Planning Minister Asad Umar questioned on Thursday the rationale behind British authorities’ decision not to accept the Chinese anti-Covid vaccines, highlight concerns among the Pakistani citizens, who had been administered such jabs.
The minister, who also heads the National Command and Control Centre (NCOC) – the national anti-Covid strategy – took to Twitter to criticise the UK government, which he said, “decides gora certificates & vaccines are ok but most non gora vaccine certificates & chinese vaccines are not”.
UK decides gora certificates & vaccines are ok but most non gora vaccine certificates & chinese vaccines are not. This despite widespread evidence of fake certificates in US & Europe. Chinese vaccines are WHO approved. Health considerations or hangover of a colonial mindset? pic.twitter.com/j2TQTY8gVn— Asad Umar (@Asad_Umar) October 7, 2021
The British government had taken Pakistan off its ‘Travel Red List’ on September 22 after putting the country on no-travel list for five months. However, as per the latest decision, the UK would still not accept Chinese vaccines.
As most of the Pakistan’s population has got Chinese vaccines, therefore they would need to self-isolate for up to 10 days, which is being dubbed as UK’s discriminatory approach vis-a-vis Pakistan that has always given significant importance to its relations with the UK.
The minister said the UK took the decision despite widespread evidence of fake certificates in the US and Europe. “Chinese vaccines are WHO [World Health Organization] approved. Health considerations or hangover of a colonial mindset?” the minister questioned.
UK’s High Commissioner to Pakistan Christian Turner; however, said that the UK would accept Pakistan’s vaccine certificates issued by the National Database and Registration Authority (NADRA).
However, the statement generated a muddle as to what was the actual status of Pakistani visitors.
I told you so, just to divert the anger over Cricket Tour Cancelation, UK Govt gave temporary relief, took Pakistan off corona Red List, now within weeks imposed a new restriction, Chinese Vaccine not accepted, Knowing full well that majority of Pakistanis got Chinese vac https://t.co/ZnXDJzTW9g— Muhammad Tariq Khan 🇵🇰 (@Spugmay) October 7, 2021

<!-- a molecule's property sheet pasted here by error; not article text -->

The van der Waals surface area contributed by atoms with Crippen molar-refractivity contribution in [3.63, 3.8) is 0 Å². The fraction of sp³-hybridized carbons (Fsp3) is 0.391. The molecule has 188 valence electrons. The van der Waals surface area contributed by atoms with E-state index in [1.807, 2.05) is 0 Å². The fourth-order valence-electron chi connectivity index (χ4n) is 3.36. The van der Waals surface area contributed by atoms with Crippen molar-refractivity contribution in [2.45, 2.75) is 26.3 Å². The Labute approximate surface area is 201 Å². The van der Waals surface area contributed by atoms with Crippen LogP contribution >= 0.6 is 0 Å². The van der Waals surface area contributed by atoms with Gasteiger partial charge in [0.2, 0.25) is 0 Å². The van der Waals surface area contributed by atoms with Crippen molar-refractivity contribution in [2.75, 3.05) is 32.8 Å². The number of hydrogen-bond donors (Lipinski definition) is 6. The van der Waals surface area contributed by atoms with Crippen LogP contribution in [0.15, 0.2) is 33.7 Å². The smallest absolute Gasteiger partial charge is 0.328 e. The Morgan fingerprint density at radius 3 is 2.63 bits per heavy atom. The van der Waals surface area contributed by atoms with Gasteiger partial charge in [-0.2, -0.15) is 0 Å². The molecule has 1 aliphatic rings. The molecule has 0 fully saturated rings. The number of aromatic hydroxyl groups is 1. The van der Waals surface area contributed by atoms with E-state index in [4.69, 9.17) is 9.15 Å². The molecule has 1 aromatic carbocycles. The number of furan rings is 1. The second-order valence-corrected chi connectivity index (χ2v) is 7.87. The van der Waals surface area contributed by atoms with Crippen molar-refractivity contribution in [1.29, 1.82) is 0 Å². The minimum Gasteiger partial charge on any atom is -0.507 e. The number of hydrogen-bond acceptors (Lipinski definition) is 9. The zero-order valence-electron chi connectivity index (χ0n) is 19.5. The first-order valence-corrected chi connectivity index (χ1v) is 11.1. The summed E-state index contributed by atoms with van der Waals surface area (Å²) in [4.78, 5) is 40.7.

The WHO had validated the Sinovac-CoronaVac vaccine for use in June 2021, while assuring countries, funders, and communities that the vaccine met the international standards for efficacy, safety, and manufacturing.
Unlike the UK, the US authorities are ready to welcome fully vaccinated foreigners from November 21, as long as they have had a full course of one of the medications listed for emergency use by the WHO, including those from Chinese developers, Sinopharm and Sinovac Biotech that are not used in the US.
Overall, 71 countries of the world accept Chinese vaccination, particularly Sinopharm and Sinovac. They include many EU countries like Austria, Finland, Greece, Netherlands, Spain, Sweden, Switzerland etc, besides a number of Middle Eastern states.
Saudi Arabia has announced to accept six vaccines, including Pfizer/BioNTech, Oxford, AstraZeneca, Johnson & Johnson, Moderna, Sinopharm and Sinovac. Qatar has approved Oxford/ AsraZeneca, Johnson & Johnson and Sinopharm for the travellers.
Four vaccines got the nod in the Emirates, including Sinopharm, Oxford/AstraZeneca, ie Covishield, Pfizer/BioNTech, Sputnik V and Moderna.
According to the critics, the decision is not only discriminatory but also seemed to be politically motivated. Tariq Khan, a UK-based social activist, said the UK had given Pakistan a temporary relief by removing it from the red list just to divert the anger over cricket tour cancellation.
“Now within weeks imposed a new restriction, Chinese Vaccine not accepted, Knowing full well that majority of Pakistanis got Chinese vaccines,” he said on Twitter.
The UK restrictions will cause inconvenience to a large number of Pakistani students, expats and professionals, who regularly travel to the UK. The Pakistani citizens have urged the UK to undo the decision as it was illogical since it lacked realistic data as the primary consideration behind the move.
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